This story only goes to show that somewhere at the root of all populist movements lie certain clumsy concepts concerning the “democratization of money.” The term refers not to the modern idea of organic block-chain democratization (the market’s alternative), but rather to an attempt to preserve the monopoly over the money supply — their own independence from the central bank violated — a sort of “democratization” of a monopoly. It is precisely the rise in popularity of such ideas that poses the most serious threat to any monetary regime.
Such tendencies are especially interesting in the case of the Eurozone, where the independent central bank is actually supranational — thus, the patriotic revolt against it is simply unavoidable. If the wave of nationalism in Europe gains momentum, then the ECB will be put at great risk, as well as the integrity of the Eurozone itself. It comes as no surprise that within the plans of Marie Le Pen exists a scheme to eliminate the euro, while Beppe Grillo is openly speaking of a referendum to leave the Eurozone.
Marie Le Pen’s plan to destroy the euro is emblematic. The leading motif is, again, patriotic — the return of monetary sovereignty to France. The first point provides for the euro be swapped for a basket of new national currencies — such as the ECU. Of course, France is to be able to deviate from the new basket within 20%. The second point is removing the independence of the central bank of France and discarding any regulations standing in the way of direct government financing. The third point is printing new French francs to fuel government spending and to pay off external debt.
Though taken to an absurd extreme, this program is a classic — all its fiscal ideas become viable only accompanied by a “patriotic” monetary program. Such ideas have always been proclaimed by one populist party or another throughout Europe, but the difference today is that such parties cannot be easily ignored. Recently, even the ECB officially remarked that increased political risk presents a challenge to both fiscal measures and structural reforms, as well as to the debt stability of the Eurozone.
The rise of nationalism has already changed Europe’s political map. It is important for us to realize that the concerns over the current model’s being swapped and anti-immigration sentiments do not depend on the “one percent,” which can tip the scales in any given election. It is unlikely that we will see a large number of nationalistic parties taking power across Europe any time soon, but the increasing support for them will force the status-quo parties to play the anti-immigration and populist tune more and more. Such a turn of events would threaten the financial stability of and particularly the continued unification of the Eurozone. Brexit may not be repeated any time soon, but a referendum over monetary policy does seem likely.
France – Towards the end of April and the beginning of May, two rounds of presidential elections will be held in France. The leader of the National Front, Marie Le Pen, will almost certainly reach the second round, and according to official projections, although not “favored,” her chances of victory are by no means negligible. Currently, these elections can be seen as the most immediate threat to continental Europe’s status quo. Marie Le Pen’s position is no surprise — she opposes globalization, exploits fear over mass immigration and Islamic fundamentalism, and supports Trump and Brexit. And it’s all guaranteed by a weighty economic populism and a plan to scrap the euro — or the so-called return to monetary sovereignty.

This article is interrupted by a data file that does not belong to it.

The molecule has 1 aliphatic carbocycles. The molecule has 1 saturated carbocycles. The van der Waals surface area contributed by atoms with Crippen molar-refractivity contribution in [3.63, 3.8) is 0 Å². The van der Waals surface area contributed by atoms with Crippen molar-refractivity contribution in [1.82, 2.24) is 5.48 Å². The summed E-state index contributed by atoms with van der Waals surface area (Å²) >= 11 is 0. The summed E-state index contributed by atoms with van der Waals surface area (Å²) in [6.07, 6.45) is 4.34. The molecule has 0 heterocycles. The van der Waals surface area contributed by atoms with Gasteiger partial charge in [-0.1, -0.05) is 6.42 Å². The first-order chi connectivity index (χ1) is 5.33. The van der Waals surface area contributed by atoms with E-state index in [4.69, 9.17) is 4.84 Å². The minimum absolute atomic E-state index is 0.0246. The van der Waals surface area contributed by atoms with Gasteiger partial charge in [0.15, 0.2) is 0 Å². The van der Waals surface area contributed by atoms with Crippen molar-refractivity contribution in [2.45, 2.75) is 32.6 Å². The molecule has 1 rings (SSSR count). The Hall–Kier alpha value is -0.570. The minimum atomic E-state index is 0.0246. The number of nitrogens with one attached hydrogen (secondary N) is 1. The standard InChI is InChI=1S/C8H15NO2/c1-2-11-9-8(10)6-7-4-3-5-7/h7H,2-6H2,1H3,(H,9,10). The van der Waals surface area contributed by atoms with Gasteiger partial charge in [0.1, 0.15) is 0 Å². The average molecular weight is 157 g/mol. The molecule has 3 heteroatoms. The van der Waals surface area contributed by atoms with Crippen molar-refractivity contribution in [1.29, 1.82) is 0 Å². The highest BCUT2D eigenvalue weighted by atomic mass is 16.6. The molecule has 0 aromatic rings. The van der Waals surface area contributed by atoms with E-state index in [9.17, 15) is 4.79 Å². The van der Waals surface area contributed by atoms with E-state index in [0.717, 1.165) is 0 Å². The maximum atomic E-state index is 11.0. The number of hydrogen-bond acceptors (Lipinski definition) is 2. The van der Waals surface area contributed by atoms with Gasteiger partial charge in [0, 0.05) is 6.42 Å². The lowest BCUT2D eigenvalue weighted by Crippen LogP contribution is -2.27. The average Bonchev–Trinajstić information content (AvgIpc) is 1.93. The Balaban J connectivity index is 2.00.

Italy – At the beginning of 2014, Matteo Renzi became the youngest Prime Minister in the history of Italy. Renzi undertook several important reforms, but at the end of 2016, “crashed and dove” in his own referendum over constitutional changes and, in the end, resigned. Neither the referendum’s failure nor his resignation led to immediate parliamentary elections, but they are to be held by May, 2018, at the latest. Surveys show that Beppe Grillo’s populist Five Star Movement party is in a position to win the elections. The former comedian’s position is fully in line with European populism — he has proposed a referendum to leave the Eurozone and to return the lira, as well as to follow the UK, eventually, out of the EU.
Germany – On September 24, 2017, federal elections will be held in Germany. Following Trump’ victory in the U.S presidential elections, many publications announced Angela Merkel to be the new leader of the free world — meaning the defender of liberal values. Despite the migration pressure on Germany, Merkel’s chances in the coming elections appear quite high. Fiscal and monetary populism in the most competitive country in Europe do not so easily apply there. External public debt has fallen by 10 percentage points over the last 5 years, while unemployment is at its lowest since Germany’s unification in 1990.